Another way to think about the difference between the 1930s and now is in terms of culture.  During the 1930s there was what historian Michael Denning called a “cultural front” — in which intellectual figures such as John Dos Passos, John Steinbeck, Kenneth Burke, and Richard Wright were actual socialists and not just mere liberals offering occasional plugs for John Kerry.  What we have instead, today, is a cultural milieu dominated by corporate consolidation at all levels of industry, and a public school system which offers no serious resistance to government initiatives aimed at its privatization.

And educational privatization will merely be the last capitulation of the educational systems to the economic demands of a portion of the professional class it helped create.  The educational systems of the 1960s, the Golden Era of the capitalist system, were (as Clark Kerr called them) “multiversities” which created an accelerating credentials race in which millions of people across America sought entry into higher-wage managerial positions through the acquisitions of increased numbers of Bachelor’s, Master’s, and even doctoral degrees.  The universities, then, laid the ground for the managerial class whose job expectations were tied to the vast surplus of capital which dominates today’s global economy.  If their privatization is now mandated by government, this is then perhaps the outcome of three decades’ of policies turning their operation into a credentials race.  At this point who is left to defend the mere “pursuit of knowledge” against the corporations?

The worst aspect of this trend will be in our society’s total inability to deal with climate change.  Our global society’s addiction to 85 million bbls/day (about three billion gallons) of crude oil (and an equal carbon equivalent in coal) will not be stopped by a government dominated by its handmaidenship to a vast surplus of capital.  Thus we can expect some of the worst climate predictions of Mark Lynas’ Six Degrees to come true at some point.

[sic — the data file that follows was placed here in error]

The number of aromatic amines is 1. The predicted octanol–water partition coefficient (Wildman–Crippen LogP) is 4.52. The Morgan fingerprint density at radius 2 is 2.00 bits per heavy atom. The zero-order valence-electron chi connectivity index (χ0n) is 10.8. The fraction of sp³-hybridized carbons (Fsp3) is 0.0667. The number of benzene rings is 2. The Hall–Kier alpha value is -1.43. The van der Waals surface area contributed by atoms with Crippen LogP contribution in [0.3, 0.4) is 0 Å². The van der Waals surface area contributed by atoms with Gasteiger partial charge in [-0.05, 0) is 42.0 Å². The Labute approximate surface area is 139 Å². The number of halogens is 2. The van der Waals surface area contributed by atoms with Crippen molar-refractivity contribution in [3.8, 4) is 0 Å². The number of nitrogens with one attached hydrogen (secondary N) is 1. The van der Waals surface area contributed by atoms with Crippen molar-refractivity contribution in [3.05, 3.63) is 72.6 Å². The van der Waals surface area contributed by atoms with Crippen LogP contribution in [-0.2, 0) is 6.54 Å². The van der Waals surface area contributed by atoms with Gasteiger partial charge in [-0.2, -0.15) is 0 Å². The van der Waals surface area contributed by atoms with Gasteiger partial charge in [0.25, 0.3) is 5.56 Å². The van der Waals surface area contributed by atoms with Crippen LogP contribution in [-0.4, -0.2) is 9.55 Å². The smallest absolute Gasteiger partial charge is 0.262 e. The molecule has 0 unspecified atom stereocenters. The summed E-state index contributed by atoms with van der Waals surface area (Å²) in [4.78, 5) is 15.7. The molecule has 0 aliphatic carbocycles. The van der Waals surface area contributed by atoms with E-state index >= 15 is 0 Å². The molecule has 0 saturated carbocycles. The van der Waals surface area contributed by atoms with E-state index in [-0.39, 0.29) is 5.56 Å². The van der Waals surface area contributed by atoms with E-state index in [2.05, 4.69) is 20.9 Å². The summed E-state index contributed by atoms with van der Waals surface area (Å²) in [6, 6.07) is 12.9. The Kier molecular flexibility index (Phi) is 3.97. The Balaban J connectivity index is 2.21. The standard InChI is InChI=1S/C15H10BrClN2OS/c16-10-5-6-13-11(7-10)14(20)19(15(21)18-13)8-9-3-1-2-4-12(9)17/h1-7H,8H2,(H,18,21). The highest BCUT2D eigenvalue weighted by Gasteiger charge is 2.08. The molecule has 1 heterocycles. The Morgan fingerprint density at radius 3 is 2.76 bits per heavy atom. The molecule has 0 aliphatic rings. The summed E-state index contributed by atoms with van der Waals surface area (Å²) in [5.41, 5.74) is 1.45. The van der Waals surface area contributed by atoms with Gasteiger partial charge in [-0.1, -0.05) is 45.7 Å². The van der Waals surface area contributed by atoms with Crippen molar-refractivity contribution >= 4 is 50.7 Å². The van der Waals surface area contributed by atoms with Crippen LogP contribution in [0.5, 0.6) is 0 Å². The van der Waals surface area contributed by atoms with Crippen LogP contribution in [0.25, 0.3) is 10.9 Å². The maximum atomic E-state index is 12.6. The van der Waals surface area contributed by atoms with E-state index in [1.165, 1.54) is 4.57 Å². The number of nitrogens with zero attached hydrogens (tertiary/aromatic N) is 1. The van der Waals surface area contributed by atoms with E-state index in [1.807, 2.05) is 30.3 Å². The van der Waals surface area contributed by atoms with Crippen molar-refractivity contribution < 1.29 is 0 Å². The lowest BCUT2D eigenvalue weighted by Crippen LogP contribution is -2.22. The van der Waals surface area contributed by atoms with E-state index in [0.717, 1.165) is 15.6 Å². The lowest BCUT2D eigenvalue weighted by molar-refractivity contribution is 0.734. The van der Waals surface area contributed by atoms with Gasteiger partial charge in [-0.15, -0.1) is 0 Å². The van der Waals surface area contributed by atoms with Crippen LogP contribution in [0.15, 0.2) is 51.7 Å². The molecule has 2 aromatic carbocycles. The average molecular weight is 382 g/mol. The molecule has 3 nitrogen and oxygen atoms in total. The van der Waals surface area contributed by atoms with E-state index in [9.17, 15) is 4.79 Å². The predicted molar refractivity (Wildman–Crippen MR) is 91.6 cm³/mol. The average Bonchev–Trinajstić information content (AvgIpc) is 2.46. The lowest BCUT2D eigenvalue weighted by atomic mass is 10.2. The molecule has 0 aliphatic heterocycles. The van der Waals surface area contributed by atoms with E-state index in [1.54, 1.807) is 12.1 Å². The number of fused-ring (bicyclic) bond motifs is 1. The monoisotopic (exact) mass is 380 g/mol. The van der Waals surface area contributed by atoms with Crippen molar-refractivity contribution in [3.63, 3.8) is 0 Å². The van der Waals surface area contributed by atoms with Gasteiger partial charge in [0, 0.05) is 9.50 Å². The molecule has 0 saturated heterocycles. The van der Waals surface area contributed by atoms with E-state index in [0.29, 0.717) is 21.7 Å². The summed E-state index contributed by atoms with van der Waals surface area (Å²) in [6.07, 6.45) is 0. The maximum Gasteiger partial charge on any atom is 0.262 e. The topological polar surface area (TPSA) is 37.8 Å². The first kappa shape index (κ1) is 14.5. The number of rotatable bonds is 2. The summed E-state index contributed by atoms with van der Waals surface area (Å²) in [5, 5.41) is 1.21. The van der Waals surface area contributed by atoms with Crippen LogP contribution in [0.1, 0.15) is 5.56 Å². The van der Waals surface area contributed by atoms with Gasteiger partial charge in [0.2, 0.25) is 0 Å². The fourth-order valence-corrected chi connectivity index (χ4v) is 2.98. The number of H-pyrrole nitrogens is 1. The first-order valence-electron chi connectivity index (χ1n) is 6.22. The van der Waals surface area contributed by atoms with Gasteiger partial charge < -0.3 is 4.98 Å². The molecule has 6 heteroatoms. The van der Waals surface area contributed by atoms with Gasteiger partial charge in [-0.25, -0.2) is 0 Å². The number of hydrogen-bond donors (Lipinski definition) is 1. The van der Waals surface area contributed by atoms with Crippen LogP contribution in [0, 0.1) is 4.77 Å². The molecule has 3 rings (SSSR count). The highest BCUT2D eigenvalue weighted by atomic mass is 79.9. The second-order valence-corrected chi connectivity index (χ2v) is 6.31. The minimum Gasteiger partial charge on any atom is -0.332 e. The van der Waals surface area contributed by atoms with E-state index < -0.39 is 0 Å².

Thus government, economy, and culture are all in free fall.  The “leadership” of each is unanimously devoted to a further narcissistic concentration of power and money among a relatively small cadre of families at the top of enormous pyramids of wealth and power, to the detriment of all.  Politics appears to be counter-productive because consolidated organization aims its combined might against dreams of a sustainable future.  In such an environment, all pin their hopes on further capitalism, in which each hopes against the others to join a managerial “middle” class whose dreams of home ownership have since been compromised by the bursting of real estate bubbles.

Playing outdoors, the most fundamental of human aims, has been supplemented and in many instances replaced by watching expert millionaires and collegiate wannabes do the same on television.  It was more fun when it was just playing outdoors.  But do you see, now, why I want you all to imagine post-capitalism?